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1069 Can serum human epididymis protein 4 (HE4) support the decision to refer a patient with a pelvic mass to an oncology center?
  1. P Lof1,
  2. R Van de Vrie1,
  3. T Korse2,
  4. M Van Gent3,
  5. S Mom3,
  6. F Rosier-van Dunné4,
  7. M Van Baal5,
  8. H Verhoeve6,
  9. B Hermsen6,
  10. M Verbruggen7,
  11. M Hemelaar8,
  12. J Van de Swaluw8,
  13. H Knipscheer9,
  14. J Huirne10,
  15. S Westenberg11,
  16. V Van der Noort12,
  17. F Amant1,
  18. D Van den Broek2 and
  19. C Lok1
  1. 1Netherlands Cancer Institute, Center for Gynecologic Oncology Amsterdam, Amsterdam, Netherlands
  2. 2Netherlands Cancer Institute, Department of Clinical Chemistry, Amsterdam, Netherlands
  3. 3Amsterdam University Medical Center, Center for Gynecologic Oncology Amsterdam, Amsterdam, Netherlands
  4. 4Tergooi Hospital , Department of Gynecology, Hilversum, Netherlands
  5. 5Flevo Hospital, Department of Gynecology, Almere, Netherlands
  6. 6olvg, Department of Gynecology, Amsterdam, Netherlands
  7. 7Zaans Medical Center, Department of Gynecology, Zaandam, Netherlands
  8. 8Dijklander Hospital, Department of Gynecology, Hoorn, Netherlands
  9. 9Spaarne Hospital, Department of Gynecology, Haarlem, Netherlands
  10. 10Amsterdam University Medical Center, Department of Gynecology, Amsterdam, Netherlands
  11. 11Noordwest Clinics, Department of Gynecology, Alkmaar, Netherlands
  12. 12Netherlands Cancer Institute, Department of Statistics, Amsterdam, Netherlands


Introduction/Background*Human epididymis protein (HE)4 has been shown to have a higher specificity than Cancer Antigen (CA) 125 in detecting ovarian cancer (OC). However, almost all studies are performed in oncology centers. As the prevalence of OC influences performance of predictive biomarkers, it is still unclear whether HE4 can be used to support referral decisions in general hospitals. We assessed the accuracy of HE4 with or without Risk of Malignancy Index (RMI) in differentiating benign from malignancy in patients with a pelvic mass from general hospitals.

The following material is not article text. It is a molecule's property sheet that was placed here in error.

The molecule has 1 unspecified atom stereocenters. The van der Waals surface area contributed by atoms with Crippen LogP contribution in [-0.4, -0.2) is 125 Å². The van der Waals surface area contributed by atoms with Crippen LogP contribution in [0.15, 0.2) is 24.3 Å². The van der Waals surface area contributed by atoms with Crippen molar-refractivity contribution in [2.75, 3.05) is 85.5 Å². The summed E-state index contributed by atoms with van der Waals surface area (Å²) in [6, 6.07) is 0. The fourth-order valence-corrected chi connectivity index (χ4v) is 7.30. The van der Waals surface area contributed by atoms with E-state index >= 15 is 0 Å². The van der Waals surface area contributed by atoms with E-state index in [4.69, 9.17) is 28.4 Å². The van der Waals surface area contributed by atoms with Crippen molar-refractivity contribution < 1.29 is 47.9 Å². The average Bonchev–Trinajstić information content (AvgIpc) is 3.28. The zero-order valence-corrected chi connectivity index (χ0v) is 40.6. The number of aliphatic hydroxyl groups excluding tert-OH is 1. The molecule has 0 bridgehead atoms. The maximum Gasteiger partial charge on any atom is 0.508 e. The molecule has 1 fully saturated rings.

Methodology In this prospective, observational cohort study, we included patients with a pelvic mass between 2017 and 2021 from nine general hospitals. HE4 and CA125 were measured using electrochemiluminescence in preoperative samples. All patients underwent surgery. Accuracies of HE4, RMI, CA125, and combinations hereof, were determined using Area under the Curve (AUC), sensitivity, specificity, positive predictive value (PPV) and negative predictive value (NPV).

Result(s)*We included 311 patients, of whom 82 patients had a malignant pelvic mass. Sixty-six patients had epithelial OC, 6 non-epithelial OC and 10 had ovarian metastases or a pelvic mass of non-ovarian origin. The remaining patients had a benign (n=190) or a borderline pelvic mass (n=39). HE4 had the highest AUC (figure 1). The addition of HE4 in patients with an elevated RMI score at a pre-specified 85% sensitivity had the highest specificity, PPV and NPV (table 1) in differentiating malignant from benign and borderline pelvic masses.

Abstract 1069 Figure 1

Discriminating benign including boardline from malignant pevic masses

Abstract 1069 Table 1

Specificity, PPV and NPV at 85% sensitivity in discriminating benign and borderline from malignant pelvic masses. Table 1

Conclusion*HE4 is superior to CA125 and RMI in predicting malignancy in a population with a low prevalence of OC. The addition of HE4 in patients with an elevated RMI score improved the performance of HE4 alone in discriminating malignant from benign including borderline pelvic masses. Although there is still room for improvement, this confirms that HE4 can be used to support referral decisions in a population from general hospitals.

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